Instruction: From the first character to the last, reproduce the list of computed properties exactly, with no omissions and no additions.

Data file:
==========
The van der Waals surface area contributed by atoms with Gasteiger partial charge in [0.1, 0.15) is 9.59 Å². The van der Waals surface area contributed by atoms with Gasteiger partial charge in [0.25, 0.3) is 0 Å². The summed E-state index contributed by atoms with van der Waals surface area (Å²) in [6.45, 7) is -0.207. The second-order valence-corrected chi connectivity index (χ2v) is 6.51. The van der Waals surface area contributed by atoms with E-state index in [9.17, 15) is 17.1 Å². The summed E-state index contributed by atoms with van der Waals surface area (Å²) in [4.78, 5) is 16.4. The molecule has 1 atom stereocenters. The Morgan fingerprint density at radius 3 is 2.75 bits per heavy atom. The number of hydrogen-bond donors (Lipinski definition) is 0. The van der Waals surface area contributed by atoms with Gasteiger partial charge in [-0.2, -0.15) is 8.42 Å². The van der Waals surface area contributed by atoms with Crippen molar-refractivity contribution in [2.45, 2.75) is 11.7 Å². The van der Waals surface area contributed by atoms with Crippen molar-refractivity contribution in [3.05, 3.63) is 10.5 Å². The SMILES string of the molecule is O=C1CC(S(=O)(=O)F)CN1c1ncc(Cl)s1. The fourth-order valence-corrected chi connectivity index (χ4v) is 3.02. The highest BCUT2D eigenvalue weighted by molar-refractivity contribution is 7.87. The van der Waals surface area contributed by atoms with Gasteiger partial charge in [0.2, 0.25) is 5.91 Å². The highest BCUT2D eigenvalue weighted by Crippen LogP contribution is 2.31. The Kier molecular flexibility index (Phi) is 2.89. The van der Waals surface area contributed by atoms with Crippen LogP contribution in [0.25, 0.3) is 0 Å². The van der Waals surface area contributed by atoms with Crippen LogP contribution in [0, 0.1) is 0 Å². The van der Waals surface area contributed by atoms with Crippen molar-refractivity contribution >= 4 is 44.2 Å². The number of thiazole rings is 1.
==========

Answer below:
The van der Waals surface area contributed by atoms with Gasteiger partial charge in [0.1, 0.15) is 9.59 Å². The van der Waals surface area contributed by atoms with Gasteiger partial charge in [0.25, 0.3) is 0 Å². The summed E-state index contributed by atoms with van der Waals surface area (Å²) in [6.45, 7) is -0.207. The second-order valence-corrected chi connectivity index (χ2v) is 6.51. The van der Waals surface area contributed by atoms with E-state index in [9.17, 15) is 17.1 Å². The summed E-state index contributed by atoms with van der Waals surface area (Å²) in [4.78, 5) is 16.4. The molecule has 1 atom stereocenters. The Morgan fingerprint density at radius 3 is 2.75 bits per heavy atom. The number of hydrogen-bond donors (Lipinski definition) is 0. The van der Waals surface area contributed by atoms with Gasteiger partial charge in [-0.2, -0.15) is 8.42 Å². The van der Waals surface area contributed by atoms with Crippen molar-refractivity contribution in [2.45, 2.75) is 11.7 Å². The van der Waals surface area contributed by atoms with Crippen molar-refractivity contribution in [3.05, 3.63) is 10.5 Å². The SMILES string of the molecule is O=C1CC(S(=O)(=O)F)CN1c1ncc(Cl)s1. The fourth-order valence-corrected chi connectivity index (χ4v) is 3.02. The highest BCUT2D eigenvalue weighted by molar-refractivity contribution is 7.87. The van der Waals surface area contributed by atoms with Gasteiger partial charge in [0.2, 0.25) is 5.91 Å². The highest BCUT2D eigenvalue weighted by Crippen LogP contribution is 2.31. The Kier molecular flexibility index (Phi) is 2.89. The van der Waals surface area contributed by atoms with Crippen LogP contribution in [0.25, 0.3) is 0 Å². The van der Waals surface area contributed by atoms with Crippen LogP contribution in [0, 0.1) is 0 Å². The van der Waals surface area contributed by atoms with Crippen molar-refractivity contribution >= 4 is 44.2 Å². The number of thiazole rings is 1.